De Lima Filed Presidential Pardon in 2015 for 4 Inmates, Chinese Drug Lord, Who Now Testified Against Her

Senator Leila de Lima filed for presidential pardon to five high-profile inmates inside the New Bilibid Prison (NBP) in 2015, when she was still the secretary of Department of Justice (DOJ). More than a year later, these inmates stood as witnesses against de Lima in the recent House inquiry about the proliferation of illegal drugs inside the NBP.

As revealed by Magdalo Rep. Gary Alejano this Tuesday, October 18, the Bureau of Pardons and Parole (BPP) filed applications for presidential pardon or executive clemency for former police officers Engelberto Durano and Nonilo Arile, Jaime Patcho, Jojo Baligad and Chinese drug lord, Vicente Sy during the administration of Benigno ‘Noynoy’ Aquino.

“They were given immunity and witness protection. We should keep watch over these five (inmates) because they might be released any time.” Alejano said, suggesting that the Justice Secretary Vitaliano Aguirre II can use this “reward system” to them after they testified against the neophyte LP senator during the House hearing.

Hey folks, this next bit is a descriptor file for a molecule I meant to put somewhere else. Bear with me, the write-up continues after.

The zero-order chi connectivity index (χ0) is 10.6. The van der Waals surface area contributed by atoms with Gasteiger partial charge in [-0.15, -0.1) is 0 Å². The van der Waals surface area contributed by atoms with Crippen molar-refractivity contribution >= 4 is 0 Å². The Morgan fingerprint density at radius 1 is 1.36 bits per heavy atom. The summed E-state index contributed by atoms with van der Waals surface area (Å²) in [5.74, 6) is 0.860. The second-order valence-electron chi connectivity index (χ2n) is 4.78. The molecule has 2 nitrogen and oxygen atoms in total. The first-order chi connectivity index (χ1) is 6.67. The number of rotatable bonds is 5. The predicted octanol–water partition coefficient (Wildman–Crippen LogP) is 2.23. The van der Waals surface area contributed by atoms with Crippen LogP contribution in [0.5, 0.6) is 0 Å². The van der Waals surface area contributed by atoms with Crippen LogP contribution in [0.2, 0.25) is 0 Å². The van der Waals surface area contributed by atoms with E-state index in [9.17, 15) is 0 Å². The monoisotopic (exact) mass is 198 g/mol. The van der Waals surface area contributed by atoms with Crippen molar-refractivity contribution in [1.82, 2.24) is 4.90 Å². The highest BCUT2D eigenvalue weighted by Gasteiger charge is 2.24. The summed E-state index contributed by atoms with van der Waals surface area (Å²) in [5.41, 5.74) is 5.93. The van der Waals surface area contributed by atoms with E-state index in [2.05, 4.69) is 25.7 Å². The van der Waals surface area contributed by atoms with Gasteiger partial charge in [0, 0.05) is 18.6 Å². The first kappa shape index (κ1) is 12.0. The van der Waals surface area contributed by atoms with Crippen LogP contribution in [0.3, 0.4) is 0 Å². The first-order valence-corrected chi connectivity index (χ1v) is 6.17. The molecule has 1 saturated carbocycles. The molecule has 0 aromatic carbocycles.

However, Aguirre immediately clarified that he has no knowledge of the pending application for pardon of the said inmates-now whistle blowers, noting that it was never brought to his attention. When he asked if he will pursue those applications to President Rodrigo Duterte, he said he will first study about them, but cannot promise anything yet.

Back in January 2015, then-DOJ Secretary Leila de Lima confirmed that she submitted a list of names of Bilibid inmates to then-President Noynoy Aquino for executive clemency. This served as a response to the request of Catholic Bishops Conference of the Philippines (CBCP) to grant clemency to sick, old, and abandoned prisoners, in line with the Papal visit.

De Lima did not reveal how many inmates there were in the list, as well as their names, but Aquino vowed to study each case. As Article VII Section 19 of the Constitution clear states, “the President may grant reprieves, commutations, and pardons, and remit fines and forfeitures, after conviction by final judgment.” This has been a regular practice every Christmas season.